By Anne Thompson | Thompson on Hollywood December 30, 2010 at 8:26AM
The Safety Zone is a dangerous place to be for filmmakers. When it comes to making movies, danger and risk is a good thing. And while I'm not saying that directors should pander to the widest possible audience, I do think that playing to an audience of one, yourself, is a must-to-avoid. Too many filmmakers seem to believe that staying in control is their best course. To a degree, it's wise not to cede control to the wrong people. But input and collaboration bring vital nourishment.
And connecting with an audience, be it small or large, is advisable too. I keep reading dismissive reviews of Coppola's Somewhere (76% on the Tomatometer), a movie that I respect and admire, while wishing that Coppola would open the windows and let in some fresh air. She's living inside a protected, hermetic world of friends, family and Coppolas, producer father Francis and brother Roman. After winning the screenwriting Oscar for her second film, Lost in Translation, Coppola ventured into big-budget filmmaking with Sony's lavishly stylish Marie Antoinette. With Somewhere, she retreated back to personally observing the insider world of Hollywood privilege she knows too well.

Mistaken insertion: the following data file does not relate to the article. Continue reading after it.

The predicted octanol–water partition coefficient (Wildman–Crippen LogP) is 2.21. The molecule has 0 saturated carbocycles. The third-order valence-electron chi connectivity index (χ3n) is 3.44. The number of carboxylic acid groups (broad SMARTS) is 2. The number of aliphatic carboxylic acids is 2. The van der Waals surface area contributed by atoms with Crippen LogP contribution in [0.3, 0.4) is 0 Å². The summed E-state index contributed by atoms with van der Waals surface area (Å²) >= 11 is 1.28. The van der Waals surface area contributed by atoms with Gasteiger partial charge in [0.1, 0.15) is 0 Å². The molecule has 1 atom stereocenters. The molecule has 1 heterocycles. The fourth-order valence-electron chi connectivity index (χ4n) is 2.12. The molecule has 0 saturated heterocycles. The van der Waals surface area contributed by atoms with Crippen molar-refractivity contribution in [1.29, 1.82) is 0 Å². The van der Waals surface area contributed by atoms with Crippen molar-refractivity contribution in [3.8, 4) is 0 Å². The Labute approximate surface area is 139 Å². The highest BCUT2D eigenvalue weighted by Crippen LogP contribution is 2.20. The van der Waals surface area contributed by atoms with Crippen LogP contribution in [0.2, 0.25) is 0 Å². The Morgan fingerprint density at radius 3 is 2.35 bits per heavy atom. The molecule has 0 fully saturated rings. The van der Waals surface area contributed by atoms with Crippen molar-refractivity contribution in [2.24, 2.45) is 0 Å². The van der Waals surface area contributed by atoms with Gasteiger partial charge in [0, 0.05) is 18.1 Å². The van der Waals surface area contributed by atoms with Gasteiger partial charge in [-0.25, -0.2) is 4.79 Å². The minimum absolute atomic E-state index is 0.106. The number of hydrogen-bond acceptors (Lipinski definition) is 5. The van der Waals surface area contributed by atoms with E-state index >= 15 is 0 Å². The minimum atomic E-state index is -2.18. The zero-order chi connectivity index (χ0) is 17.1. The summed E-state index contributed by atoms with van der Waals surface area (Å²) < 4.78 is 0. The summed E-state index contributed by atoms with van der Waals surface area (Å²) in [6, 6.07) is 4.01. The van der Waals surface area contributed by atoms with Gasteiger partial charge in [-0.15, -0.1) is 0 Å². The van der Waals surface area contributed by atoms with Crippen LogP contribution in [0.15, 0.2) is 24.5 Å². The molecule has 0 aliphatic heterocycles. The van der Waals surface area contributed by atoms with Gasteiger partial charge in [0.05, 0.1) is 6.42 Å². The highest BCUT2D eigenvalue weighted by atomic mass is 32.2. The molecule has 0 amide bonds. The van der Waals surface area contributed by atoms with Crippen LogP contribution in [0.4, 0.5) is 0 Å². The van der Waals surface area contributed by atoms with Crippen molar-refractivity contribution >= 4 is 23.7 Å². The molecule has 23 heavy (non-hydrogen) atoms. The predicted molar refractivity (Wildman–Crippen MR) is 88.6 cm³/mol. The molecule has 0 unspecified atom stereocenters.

Somewhere is well-written, produced, directed and acted. Coppola knows what she wants and isn't pandering to anyone (here's my interview with her). But Coppola has tread this track too many times. She needs to open up to other collaborators and voices. But she is not receptive. Imagine: one of the most powerful and respected producers in Hollywood, Scott Rudin, had a project for her to consider. But when he tried to reach her, he couldn't get close.
There's something wrong there. Coppola needs to step into the outside world. Steven Soderbergh (who is threatening to retire, but that's another story) has talked of needing to avoid directing movies from the back seat of a limousine. Coppola isn't alone. I'd argue that staying inside the Safety Zone (not listening to other voices) has stifled the considerable talents of big-budget filmmakers and micro-indies alike: James L. Brooks, John Sayles and Jim Jarmusch come to mind. Any other candidates?